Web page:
Almost a quarter of a century ago I was sitting in my office overlooking Manhattan’s 6th Avenue interviewing a long-since forgotten analyst on the phone about the future of communications. (The phone didn’t actually have a rotary dial but, still, this was way back when.)
Terabit routers had just become “an important thing,” and I asked the analyst what, in theory, might come after terabit routing.
He struggled for the term.
“Well, I guess it would be petabit routing,” he said.
My, how we laughed. The idea of someone building a router a thousand times faster than terabit? Absurd! Never gonna happen.
Fast-forward to 2023
Fast-forward to Tuesday, Jan. 10, 2023. The office is now on 3rd Avenue, and Ido Susan, CEO of DriveNets, is quietly telling me that the next iteration of his DriveNets Network Cloud cloud-native software that turns the physical network into a shared resource supporting multiple network services will have an aggregate throughput of between 1.8 Pbps to 3.6 Pbps, depending on hardware — the last version, released in 2021, offered 800 Tbps.
DriveNets isn’t the first company to deliver petabit routing. Companies like Cisco, Huawei and Nokia all have products. But what sets DriveNets apart is that it doesn’t use specialized silicon to bring the heat. Instead, the company sells software that runs on clusters of off-the-shelf white box hardware, a.k.a. pizza boxes. (Arrcus is another startup company that uses this approach).
By disaggregating the hardware from the software, DriveNets delivers important benefits for telcos – including flexibility, scalability, redundancy and lower cost. But it turns out that this is not the only thing DriveNets is disaggregating. The next iteration of DriveNets Network Orchestrator (DNOR) (release 18, due out on Feb. 23, 2023) pulls off the same trick with services, and the network sitting underneath them, allowing customers to request and allocate resources virtually in near real-time.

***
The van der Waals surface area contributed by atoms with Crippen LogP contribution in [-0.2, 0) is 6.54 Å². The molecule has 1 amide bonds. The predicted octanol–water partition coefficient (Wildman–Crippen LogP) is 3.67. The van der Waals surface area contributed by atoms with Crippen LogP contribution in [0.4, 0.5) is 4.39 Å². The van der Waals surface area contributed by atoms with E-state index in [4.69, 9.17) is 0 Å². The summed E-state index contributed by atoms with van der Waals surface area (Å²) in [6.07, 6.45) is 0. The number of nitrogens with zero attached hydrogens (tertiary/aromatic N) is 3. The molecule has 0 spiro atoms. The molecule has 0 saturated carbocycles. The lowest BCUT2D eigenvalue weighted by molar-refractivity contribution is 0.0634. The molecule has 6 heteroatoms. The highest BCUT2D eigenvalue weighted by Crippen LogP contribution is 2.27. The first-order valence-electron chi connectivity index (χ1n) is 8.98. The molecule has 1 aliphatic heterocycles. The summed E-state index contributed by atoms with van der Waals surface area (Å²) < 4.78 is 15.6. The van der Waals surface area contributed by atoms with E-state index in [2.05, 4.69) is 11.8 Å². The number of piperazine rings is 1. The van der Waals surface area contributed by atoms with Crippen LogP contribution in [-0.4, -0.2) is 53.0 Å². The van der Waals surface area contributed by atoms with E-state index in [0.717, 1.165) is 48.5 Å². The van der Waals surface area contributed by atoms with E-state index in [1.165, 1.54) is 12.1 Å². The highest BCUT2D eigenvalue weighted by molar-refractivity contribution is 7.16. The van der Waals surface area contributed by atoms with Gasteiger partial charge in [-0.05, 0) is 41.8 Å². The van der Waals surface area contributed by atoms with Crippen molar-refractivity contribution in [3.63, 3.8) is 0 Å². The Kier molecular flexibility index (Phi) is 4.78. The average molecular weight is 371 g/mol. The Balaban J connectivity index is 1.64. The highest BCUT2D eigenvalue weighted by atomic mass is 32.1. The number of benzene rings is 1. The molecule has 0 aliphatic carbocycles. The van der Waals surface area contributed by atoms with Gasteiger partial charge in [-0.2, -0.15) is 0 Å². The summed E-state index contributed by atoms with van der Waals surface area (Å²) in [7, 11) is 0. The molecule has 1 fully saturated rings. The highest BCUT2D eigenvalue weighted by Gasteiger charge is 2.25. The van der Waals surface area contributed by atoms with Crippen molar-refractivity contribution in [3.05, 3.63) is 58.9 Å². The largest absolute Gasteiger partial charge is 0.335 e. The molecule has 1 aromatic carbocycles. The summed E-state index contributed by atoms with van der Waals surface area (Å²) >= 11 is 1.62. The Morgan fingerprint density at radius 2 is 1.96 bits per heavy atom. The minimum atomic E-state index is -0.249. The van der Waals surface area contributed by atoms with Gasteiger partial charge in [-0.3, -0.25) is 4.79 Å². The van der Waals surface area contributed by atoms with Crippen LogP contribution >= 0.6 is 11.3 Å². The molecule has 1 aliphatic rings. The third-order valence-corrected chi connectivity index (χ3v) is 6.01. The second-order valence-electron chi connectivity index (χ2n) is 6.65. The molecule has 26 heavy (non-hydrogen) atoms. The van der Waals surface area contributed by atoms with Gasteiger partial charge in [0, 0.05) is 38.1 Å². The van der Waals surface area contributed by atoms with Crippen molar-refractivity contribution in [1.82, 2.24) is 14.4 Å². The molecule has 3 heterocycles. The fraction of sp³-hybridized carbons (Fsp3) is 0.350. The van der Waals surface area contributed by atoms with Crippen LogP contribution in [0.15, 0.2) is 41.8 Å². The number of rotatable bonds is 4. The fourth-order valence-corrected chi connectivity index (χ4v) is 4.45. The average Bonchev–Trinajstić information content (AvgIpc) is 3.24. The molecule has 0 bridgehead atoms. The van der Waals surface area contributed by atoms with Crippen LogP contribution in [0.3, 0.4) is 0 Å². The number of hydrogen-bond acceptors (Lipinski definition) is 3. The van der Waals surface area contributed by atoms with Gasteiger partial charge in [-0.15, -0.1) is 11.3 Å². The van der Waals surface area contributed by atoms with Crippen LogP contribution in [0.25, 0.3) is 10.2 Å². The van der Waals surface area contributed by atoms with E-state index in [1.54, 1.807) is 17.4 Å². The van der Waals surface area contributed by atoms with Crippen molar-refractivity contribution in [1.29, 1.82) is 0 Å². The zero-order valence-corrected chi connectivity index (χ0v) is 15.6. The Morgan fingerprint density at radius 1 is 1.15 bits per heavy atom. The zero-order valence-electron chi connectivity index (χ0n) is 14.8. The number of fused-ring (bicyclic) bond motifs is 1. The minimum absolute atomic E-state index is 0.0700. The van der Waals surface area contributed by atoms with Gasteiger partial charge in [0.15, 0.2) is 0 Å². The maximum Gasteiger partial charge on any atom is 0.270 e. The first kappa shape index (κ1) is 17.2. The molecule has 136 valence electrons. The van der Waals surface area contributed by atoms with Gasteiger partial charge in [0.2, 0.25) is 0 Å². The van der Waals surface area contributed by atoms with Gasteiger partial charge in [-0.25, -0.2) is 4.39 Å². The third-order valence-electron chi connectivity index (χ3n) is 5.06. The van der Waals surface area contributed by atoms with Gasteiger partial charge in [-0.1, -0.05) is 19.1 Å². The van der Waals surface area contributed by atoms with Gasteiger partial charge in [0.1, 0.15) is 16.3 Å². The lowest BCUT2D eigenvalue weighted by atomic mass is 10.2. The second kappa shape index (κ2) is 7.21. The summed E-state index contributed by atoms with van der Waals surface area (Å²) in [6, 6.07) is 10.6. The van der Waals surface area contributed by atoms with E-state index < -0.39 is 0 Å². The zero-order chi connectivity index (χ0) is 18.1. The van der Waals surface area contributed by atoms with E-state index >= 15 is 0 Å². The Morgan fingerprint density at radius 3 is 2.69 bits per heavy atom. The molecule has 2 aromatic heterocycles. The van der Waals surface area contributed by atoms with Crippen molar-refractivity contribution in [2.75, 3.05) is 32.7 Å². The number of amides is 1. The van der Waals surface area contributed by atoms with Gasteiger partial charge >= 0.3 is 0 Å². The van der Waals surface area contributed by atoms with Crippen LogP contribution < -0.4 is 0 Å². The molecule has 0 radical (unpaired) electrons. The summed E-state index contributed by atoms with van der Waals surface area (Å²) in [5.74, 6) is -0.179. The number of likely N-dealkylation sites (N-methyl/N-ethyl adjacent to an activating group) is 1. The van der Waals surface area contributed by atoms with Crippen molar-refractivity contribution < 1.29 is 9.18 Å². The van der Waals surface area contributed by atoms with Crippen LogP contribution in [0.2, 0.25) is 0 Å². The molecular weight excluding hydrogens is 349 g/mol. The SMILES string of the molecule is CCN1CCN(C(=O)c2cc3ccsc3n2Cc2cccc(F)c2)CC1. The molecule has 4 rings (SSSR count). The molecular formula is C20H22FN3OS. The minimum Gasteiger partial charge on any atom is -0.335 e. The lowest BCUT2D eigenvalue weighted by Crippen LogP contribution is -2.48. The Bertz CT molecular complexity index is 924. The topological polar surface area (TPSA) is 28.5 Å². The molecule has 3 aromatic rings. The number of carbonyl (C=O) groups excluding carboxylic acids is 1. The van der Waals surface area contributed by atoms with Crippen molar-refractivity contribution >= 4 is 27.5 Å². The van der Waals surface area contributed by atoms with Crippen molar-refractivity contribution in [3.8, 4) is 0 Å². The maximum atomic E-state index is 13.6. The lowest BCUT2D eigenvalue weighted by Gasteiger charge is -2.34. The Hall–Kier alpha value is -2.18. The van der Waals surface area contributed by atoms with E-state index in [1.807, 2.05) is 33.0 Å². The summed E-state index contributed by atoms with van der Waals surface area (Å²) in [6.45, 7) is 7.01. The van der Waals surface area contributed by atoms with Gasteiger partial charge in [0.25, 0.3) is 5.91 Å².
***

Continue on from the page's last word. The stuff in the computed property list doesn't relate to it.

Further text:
You might think that this sort of flexibility is de rigeur on 21st-century telecom networks. But you’d be wrong. In reality, many telco networks are still provisioned by hoomans tippy tapping away at command line interfaces (CLI), or using patch cables or, worse, truck rolls (the horror).
But DriveNets is doing away with all that, turning the old, rigid ISO seven-layer networking stack into an opaque, fluid virtual pool of resources that can be added to or taken away or moved around or whatnot at the click of a mouse.
By disaggregating the router code from the router hardware, and the router hardware from the network itself, DriveNets resolves many of the network performance and provisioning challenges faced by network architects today.
You might even say that it “disaggravates” them (Ed. note: let’s not, please).
In August of 2022 DriveNets snagged $262 million in a Series C round led by round by D2 Investments with the participation from the vendor’s current investors, including Bessemer Venture Partners, Pitango, D1 Capital, Atreides Management and Harel Insurance Investments & Financial Services.
DriveNet's quarter of a billion dollar Series C is the kind of money that used to be an exit target for startup.
“You don’t get that level of funding unless you have some serious commercial traction,” says Andrew Lerner, Vice President at Gartner Research.
AT&T, the largest telecommunications company in the world, is DriveNet’s biggest customer to date. Ido told Silverlinings he has two more telcos lined up specifically for the new DNOR capabilities.
DriveNets’ humble beginnings
So, who is the person behind the success of DriveNets?
Ido and his brother, Lior, have a cool Jimmy Carter-style backstory, starting out as humble farmers before going on to do great things – first, by selling their company Intucell to Cisco for $475 million and then, in Ido’s case, with DriveNets.
Of the two, Ido has a reputation as the calm one. Brother Lior now runs an Israeli investment fund called Eclipse.
What is Ido’s long-term ambition for DriveNets? “I had an early success selling a business to Cisco. Now I’m ready to grow and run a $10 billion dollar business,” he said.
I wouldn’t put it past him.
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